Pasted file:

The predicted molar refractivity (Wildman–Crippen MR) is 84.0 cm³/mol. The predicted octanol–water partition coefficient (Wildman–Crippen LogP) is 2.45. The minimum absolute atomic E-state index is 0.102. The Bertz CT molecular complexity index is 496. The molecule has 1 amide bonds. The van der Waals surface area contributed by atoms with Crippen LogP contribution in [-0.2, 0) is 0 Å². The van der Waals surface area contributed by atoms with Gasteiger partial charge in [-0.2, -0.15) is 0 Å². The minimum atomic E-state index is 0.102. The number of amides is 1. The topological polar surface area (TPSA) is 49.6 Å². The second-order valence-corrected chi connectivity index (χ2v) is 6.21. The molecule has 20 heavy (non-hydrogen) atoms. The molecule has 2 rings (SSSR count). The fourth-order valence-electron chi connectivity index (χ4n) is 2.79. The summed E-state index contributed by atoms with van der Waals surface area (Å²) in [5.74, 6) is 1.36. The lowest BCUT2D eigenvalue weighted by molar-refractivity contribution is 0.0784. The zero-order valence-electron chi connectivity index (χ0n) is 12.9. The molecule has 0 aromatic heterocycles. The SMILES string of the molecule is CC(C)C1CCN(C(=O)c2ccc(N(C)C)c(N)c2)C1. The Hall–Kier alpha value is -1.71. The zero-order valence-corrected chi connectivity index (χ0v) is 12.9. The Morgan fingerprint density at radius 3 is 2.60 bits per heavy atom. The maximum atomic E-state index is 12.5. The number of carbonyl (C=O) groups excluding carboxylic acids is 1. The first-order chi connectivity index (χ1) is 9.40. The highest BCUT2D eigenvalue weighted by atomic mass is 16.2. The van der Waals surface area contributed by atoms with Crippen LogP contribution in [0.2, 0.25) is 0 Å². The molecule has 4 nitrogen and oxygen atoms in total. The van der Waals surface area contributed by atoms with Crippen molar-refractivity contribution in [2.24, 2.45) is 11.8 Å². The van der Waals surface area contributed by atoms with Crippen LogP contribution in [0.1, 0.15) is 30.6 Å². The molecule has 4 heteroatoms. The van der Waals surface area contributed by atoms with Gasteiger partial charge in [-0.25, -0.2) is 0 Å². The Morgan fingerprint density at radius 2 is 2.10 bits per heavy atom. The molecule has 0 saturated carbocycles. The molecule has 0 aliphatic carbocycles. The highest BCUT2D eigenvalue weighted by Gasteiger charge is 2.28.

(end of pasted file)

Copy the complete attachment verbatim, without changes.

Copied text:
The predicted molar refractivity (Wildman–Crippen MR) is 84.0 cm³/mol. The predicted octanol–water partition coefficient (Wildman–Crippen LogP) is 2.45. The minimum absolute atomic E-state index is 0.102. The Bertz CT molecular complexity index is 496. The molecule has 1 amide bonds. The van der Waals surface area contributed by atoms with Crippen LogP contribution in [-0.2, 0) is 0 Å². The van der Waals surface area contributed by atoms with Gasteiger partial charge in [-0.2, -0.15) is 0 Å². The minimum atomic E-state index is 0.102. The number of amides is 1. The topological polar surface area (TPSA) is 49.6 Å². The second-order valence-corrected chi connectivity index (χ2v) is 6.21. The molecule has 20 heavy (non-hydrogen) atoms. The molecule has 2 rings (SSSR count). The fourth-order valence-electron chi connectivity index (χ4n) is 2.79. The summed E-state index contributed by atoms with van der Waals surface area (Å²) in [5.74, 6) is 1.36. The lowest BCUT2D eigenvalue weighted by molar-refractivity contribution is 0.0784. The zero-order valence-electron chi connectivity index (χ0n) is 12.9. The molecule has 0 aromatic heterocycles. The SMILES string of the molecule is CC(C)C1CCN(C(=O)c2ccc(N(C)C)c(N)c2)C1. The Hall–Kier alpha value is -1.71. The zero-order valence-corrected chi connectivity index (χ0v) is 12.9. The Morgan fingerprint density at radius 3 is 2.60 bits per heavy atom. The maximum atomic E-state index is 12.5. The number of carbonyl (C=O) groups excluding carboxylic acids is 1. The first-order chi connectivity index (χ1) is 9.40. The highest BCUT2D eigenvalue weighted by atomic mass is 16.2. The van der Waals surface area contributed by atoms with Crippen LogP contribution in [0.2, 0.25) is 0 Å². The molecule has 4 nitrogen and oxygen atoms in total. The van der Waals surface area contributed by atoms with Crippen molar-refractivity contribution in [2.24, 2.45) is 11.8 Å². The van der Waals surface area contributed by atoms with Crippen LogP contribution in [0.1, 0.15) is 30.6 Å². The molecule has 4 heteroatoms. The van der Waals surface area contributed by atoms with Gasteiger partial charge in [-0.25, -0.2) is 0 Å². The Morgan fingerprint density at radius 2 is 2.10 bits per heavy atom. The molecule has 0 saturated carbocycles. The molecule has 0 aliphatic carbocycles. The highest BCUT2D eigenvalue weighted by Gasteiger charge is 2.28.